The Butterfly Garden Initiative

  Bharat Godambe |     September 1, 2023

Showcasing how visionary projects can nurture future leaders who are not only academically adept but also environmentally conscious and aware.

In an era of urbanization and technological advancements, the importance of connecting the youngsters with nature cannot be overstated. My school, the Sacred Heart in Kalyan, Maharashtra, stands as a beacon of inspiration in this regard. Their authorities had given me the mandate to set up a butterfly garden and provided all the required finance and manpower. And as our pioneering effort flourished with time, I was duly absorbed as a Nature educator.

In February 2017, our campus attracted only 10–12 different butterflies. So we grew some nectoring plants like Wedelia, Hamelia, Jamaican spike, spicy jatropha, pentas, Golden Duranta, periwinkle, Caesalpinia, lantana, etc. By May, we observed 25+ butterfly species fluttering in our compound. Then, we introduced these nectoring-cum-host plants: Nerium, Bryophyllum, Krishna Kamal, lemon, curry leaves, and Ixora. And, by September, our garden bloomed vibrantly. Not only our butterfly count increased day-by-day, our bird count also rose due to the easy availability of food. Throughout the year, our results were astounding as we documented an impressive 56 species in our 1500 sq. ft. garden.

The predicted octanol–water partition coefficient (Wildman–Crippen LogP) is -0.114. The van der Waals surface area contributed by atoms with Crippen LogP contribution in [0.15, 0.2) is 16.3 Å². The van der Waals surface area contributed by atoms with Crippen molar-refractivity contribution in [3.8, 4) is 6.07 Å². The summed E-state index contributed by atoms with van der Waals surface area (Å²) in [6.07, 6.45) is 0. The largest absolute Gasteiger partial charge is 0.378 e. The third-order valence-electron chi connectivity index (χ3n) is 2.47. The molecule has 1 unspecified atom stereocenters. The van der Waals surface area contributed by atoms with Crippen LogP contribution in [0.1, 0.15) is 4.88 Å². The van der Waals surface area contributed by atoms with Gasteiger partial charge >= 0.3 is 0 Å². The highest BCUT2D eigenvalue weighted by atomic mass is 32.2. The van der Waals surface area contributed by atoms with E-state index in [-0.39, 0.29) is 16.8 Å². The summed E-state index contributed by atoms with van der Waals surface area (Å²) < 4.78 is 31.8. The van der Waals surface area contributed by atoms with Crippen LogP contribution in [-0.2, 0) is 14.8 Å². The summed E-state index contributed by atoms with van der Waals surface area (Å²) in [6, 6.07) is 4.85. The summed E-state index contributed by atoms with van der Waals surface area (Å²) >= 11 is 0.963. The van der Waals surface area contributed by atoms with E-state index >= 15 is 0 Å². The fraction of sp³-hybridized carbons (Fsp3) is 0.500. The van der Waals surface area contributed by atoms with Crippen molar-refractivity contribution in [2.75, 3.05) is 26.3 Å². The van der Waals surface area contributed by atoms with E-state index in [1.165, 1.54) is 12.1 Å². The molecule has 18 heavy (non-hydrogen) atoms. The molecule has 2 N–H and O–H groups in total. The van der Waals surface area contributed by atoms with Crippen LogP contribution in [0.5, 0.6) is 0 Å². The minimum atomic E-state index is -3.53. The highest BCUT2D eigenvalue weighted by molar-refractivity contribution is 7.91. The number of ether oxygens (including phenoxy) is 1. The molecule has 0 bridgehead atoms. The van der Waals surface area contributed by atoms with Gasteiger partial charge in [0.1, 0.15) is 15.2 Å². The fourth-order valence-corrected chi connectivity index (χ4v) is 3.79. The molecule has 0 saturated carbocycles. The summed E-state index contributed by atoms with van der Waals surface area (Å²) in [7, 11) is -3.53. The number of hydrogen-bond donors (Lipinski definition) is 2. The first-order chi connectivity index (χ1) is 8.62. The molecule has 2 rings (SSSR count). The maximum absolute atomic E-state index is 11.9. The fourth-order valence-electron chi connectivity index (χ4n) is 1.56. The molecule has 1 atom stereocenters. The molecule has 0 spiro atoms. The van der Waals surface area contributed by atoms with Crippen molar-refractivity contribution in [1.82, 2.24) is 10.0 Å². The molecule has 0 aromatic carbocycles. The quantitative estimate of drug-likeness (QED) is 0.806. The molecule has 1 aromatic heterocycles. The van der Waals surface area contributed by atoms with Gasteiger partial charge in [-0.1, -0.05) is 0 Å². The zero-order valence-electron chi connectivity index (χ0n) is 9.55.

With the active participation of both our students and teachers, we transformed a corner of our ground into a vibrant ecosystem. We grouped several pairs of students and allocated the daily plant-watering duty to them so that the saplings keep flowering. We avoided every chemical pesticide and weedicide, and used manure from our school’s composting pit. We observed the garden daily to record the lifecycle stages of butterflies—the egg, larva (caterpillar), pupa, and adult butterfly. Further, we installed an information board with photographs of diverse flies and their specs which enabled the students to identify about 15+ varieties clearly. Next, we established a butterfly nursery, conducted a series of butterfly lectures, and organised an exclusive butterfly festival! Our garden has been more than just a sanctuary for winged wonders; it has become an outdoor classroom—a living laboratory, where our ambassadors-of-change learn through direct observation and hands-on experiences. Thus, we enhanced their educational experience by bridging the gap between traditional learning and the natural world.

We have a lush green campus of about ten acres where we integrate natural farming with other agricultural practices. Apart from making natural fertilisers, we run a biogas plant and varied animal husbandry projects. We pursue rain-water harvesting, dry and wet waste segregation, and use hundred per cent solar power. The journey of developing our butterfly garden is a testament to the power of education in transforming landscapes and mindsets alike. It showcases how a simple initiative can instill within our next generation a sense of responsibility and appreciation for our environment.

About the Author

He is a TGT Science teacher and teaches Nature Education, Agriculture, and Hydroponics to classes 5–8 in Sacred Heart School, Kalyan, Thane District, Maharashtra.

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